Stocks rose broadly in morning trading on Wall Street Tuesday as the market continues to claw back more of the ground it lost in a miserable few weeks of trading.
The S&P 500 rose 2% as of 10:13 a.m. Eastern. The Dow Jones Industrial Average rose 568 points, or 1.9%, to 30,759 and the Nasdaq rose 2.1%.
Technology companies and retailers had some of the strongest gains. Apple rose 2.4% and Home Depot rose 2.6%.
Energy stocks made solid gains, despite U.S. crude oil prices slipping 1.8%.
The indiscriminate buying, which sent almost all of the stocks in the S&P 500 higher, was the latest knee-jerk motion in a market that has been moving erratically in recent weeks as traders try to figure out what’s next for inflation and interest rates.
Bond yields edged lower and took some pressure off of stocks. The yield on the 10-year Treasury, which influences mortgage rates, fell to 3.98% from 4.01% late Monday. The yield on the 2-year Treasury, which tends to track expectations for future Federal Reserve action, fell to 4.43% from 4.45% late Monday.
The latest round of corporate earnings are a big focus for investors this week with little economic data expected. Investment bank Goldman Sachs rose 5% after delivering results that beat estimates. Streaming sports service FuboTV jumped 7.7% after giving investors an encouraging third-quarter update.
Health care giant Johnson & Johnson was mostly unchanged after reporting solid financial result s, but a narrowed forecast as it deals with a strong U.S. dollar cutting into sales outside the U.S.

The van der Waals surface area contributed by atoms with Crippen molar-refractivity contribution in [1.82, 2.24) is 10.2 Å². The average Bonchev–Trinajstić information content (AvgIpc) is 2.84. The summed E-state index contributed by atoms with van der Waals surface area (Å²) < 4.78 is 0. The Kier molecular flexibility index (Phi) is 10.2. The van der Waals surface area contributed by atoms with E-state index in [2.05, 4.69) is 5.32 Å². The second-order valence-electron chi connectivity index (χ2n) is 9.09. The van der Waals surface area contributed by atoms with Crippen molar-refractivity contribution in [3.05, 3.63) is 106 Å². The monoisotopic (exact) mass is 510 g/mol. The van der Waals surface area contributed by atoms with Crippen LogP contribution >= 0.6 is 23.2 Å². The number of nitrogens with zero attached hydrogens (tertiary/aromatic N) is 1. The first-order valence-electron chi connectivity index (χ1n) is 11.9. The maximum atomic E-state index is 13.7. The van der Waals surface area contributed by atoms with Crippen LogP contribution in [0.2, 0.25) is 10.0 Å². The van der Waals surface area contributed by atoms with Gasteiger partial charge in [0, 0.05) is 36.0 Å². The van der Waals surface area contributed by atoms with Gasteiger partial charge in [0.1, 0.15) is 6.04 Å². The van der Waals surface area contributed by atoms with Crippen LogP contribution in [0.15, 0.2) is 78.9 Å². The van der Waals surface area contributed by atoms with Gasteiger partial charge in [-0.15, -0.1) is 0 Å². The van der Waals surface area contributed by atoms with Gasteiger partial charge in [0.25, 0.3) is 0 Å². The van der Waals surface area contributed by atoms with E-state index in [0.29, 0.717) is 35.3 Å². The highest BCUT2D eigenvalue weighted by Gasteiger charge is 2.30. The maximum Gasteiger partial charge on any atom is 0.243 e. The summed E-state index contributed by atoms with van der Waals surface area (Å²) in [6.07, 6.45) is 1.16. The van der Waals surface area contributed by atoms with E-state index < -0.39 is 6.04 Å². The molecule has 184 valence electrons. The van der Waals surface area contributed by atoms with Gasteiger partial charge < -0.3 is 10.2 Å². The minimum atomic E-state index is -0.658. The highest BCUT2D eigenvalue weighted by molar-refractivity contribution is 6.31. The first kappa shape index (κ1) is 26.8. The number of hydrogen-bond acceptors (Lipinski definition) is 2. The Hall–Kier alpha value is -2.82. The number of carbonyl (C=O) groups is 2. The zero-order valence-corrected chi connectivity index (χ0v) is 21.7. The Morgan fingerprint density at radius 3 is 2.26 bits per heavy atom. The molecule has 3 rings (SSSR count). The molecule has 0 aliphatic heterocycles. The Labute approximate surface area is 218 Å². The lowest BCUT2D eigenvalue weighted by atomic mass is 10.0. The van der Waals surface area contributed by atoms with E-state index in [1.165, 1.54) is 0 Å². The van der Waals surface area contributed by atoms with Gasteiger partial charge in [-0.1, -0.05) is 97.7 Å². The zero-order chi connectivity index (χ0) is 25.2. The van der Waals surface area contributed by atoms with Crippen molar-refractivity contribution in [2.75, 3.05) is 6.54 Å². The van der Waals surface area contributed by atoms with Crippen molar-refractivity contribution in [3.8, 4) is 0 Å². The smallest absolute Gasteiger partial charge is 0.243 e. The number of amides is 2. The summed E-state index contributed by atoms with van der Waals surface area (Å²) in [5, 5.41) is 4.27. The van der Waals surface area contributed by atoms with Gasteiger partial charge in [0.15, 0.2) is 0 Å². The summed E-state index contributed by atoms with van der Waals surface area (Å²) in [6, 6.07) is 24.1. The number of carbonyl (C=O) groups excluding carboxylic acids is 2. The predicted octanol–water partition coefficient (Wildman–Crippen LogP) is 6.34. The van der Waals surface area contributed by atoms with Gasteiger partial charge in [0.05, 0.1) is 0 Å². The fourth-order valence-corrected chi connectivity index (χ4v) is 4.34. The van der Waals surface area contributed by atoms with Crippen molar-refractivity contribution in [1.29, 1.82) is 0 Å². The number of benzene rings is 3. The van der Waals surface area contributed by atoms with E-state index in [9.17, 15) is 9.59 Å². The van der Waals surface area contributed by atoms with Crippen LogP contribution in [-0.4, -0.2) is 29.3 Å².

Streaming entertainment giant Netflix and United Airlines are on deck to report their results later Tuesday. American Airlines, Union Pacific and American Express will report their results later this week.
Corporate earnings are the latest pieces of information Wall Street can use to try and get a better sense of the economy’s path ahead amid stubbornly hot inflation and growing recession fears. The Federal Reserve has been raising interest rates in an effort to make borrowing more difficult and slow economic growth. The goal is to hit the brakes on the economy just enough to tame inflation, but the strategy risks slowing the economy too much and causing a recession.
Inflation has been cooling in some areas of the economy, but remains stubbornly hot. That has prompted the Fed to remain on track with its plan to continue increasing rates. The central bank has already raised its benchmark interest rate five times this year, with the last three increases by three-quarters of a percentage point. Wall Street expects another raise of three-quarters of a percentage point at its next meeting in November.
Markets in Europe and Asia rose. A release of China’s most recent economic growth figures due out Tuesday was postponed, removing one factor that had been expected to drive trading. No specific reason was given, but the GDP report might have conflicted with the confident tone of a Communist Party congress being held in Beijing.